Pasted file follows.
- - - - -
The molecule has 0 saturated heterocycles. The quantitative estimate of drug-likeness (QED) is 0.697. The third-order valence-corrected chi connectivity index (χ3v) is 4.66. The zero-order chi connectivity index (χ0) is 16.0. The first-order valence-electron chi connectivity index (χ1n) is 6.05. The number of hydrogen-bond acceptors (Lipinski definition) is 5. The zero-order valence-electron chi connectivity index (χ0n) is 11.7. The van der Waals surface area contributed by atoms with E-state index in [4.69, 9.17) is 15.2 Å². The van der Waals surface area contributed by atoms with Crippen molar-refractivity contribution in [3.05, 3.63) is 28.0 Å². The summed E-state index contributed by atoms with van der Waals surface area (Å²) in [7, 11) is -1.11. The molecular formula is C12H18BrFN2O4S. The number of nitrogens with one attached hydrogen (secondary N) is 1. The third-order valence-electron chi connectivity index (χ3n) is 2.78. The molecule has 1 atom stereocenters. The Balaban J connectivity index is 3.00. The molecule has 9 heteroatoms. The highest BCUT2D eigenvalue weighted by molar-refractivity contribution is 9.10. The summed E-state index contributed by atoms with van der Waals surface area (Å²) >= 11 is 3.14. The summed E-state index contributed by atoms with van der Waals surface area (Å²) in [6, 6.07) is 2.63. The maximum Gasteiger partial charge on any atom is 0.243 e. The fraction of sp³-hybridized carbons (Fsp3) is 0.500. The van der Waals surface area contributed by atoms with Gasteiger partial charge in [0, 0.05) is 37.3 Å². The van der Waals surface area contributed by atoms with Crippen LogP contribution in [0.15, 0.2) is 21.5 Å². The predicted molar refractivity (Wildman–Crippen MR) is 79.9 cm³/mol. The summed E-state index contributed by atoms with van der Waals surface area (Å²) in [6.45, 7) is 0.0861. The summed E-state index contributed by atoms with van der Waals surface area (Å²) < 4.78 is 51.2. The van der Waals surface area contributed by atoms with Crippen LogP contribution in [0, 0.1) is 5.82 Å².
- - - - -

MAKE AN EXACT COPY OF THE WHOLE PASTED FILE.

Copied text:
The molecule has 0 saturated heterocycles. The quantitative estimate of drug-likeness (QED) is 0.697. The third-order valence-corrected chi connectivity index (χ3v) is 4.66. The zero-order chi connectivity index (χ0) is 16.0. The first-order valence-electron chi connectivity index (χ1n) is 6.05. The number of hydrogen-bond acceptors (Lipinski definition) is 5. The zero-order valence-electron chi connectivity index (χ0n) is 11.7. The van der Waals surface area contributed by atoms with E-state index in [4.69, 9.17) is 15.2 Å². The van der Waals surface area contributed by atoms with Crippen molar-refractivity contribution in [3.05, 3.63) is 28.0 Å². The summed E-state index contributed by atoms with van der Waals surface area (Å²) in [7, 11) is -1.11. The molecular formula is C12H18BrFN2O4S. The number of nitrogens with one attached hydrogen (secondary N) is 1. The third-order valence-electron chi connectivity index (χ3n) is 2.78. The molecule has 1 atom stereocenters. The Balaban J connectivity index is 3.00. The molecule has 9 heteroatoms. The highest BCUT2D eigenvalue weighted by molar-refractivity contribution is 9.10. The summed E-state index contributed by atoms with van der Waals surface area (Å²) >= 11 is 3.14. The summed E-state index contributed by atoms with van der Waals surface area (Å²) in [6, 6.07) is 2.63. The maximum Gasteiger partial charge on any atom is 0.243 e. The fraction of sp³-hybridized carbons (Fsp3) is 0.500. The van der Waals surface area contributed by atoms with Gasteiger partial charge in [0, 0.05) is 37.3 Å². The van der Waals surface area contributed by atoms with Crippen LogP contribution in [0.15, 0.2) is 21.5 Å². The predicted molar refractivity (Wildman–Crippen MR) is 79.9 cm³/mol. The summed E-state index contributed by atoms with van der Waals surface area (Å²) in [6.45, 7) is 0.0861. The summed E-state index contributed by atoms with van der Waals surface area (Å²) < 4.78 is 51.2. The van der Waals surface area contributed by atoms with Crippen LogP contribution in [0, 0.1) is 5.82 Å².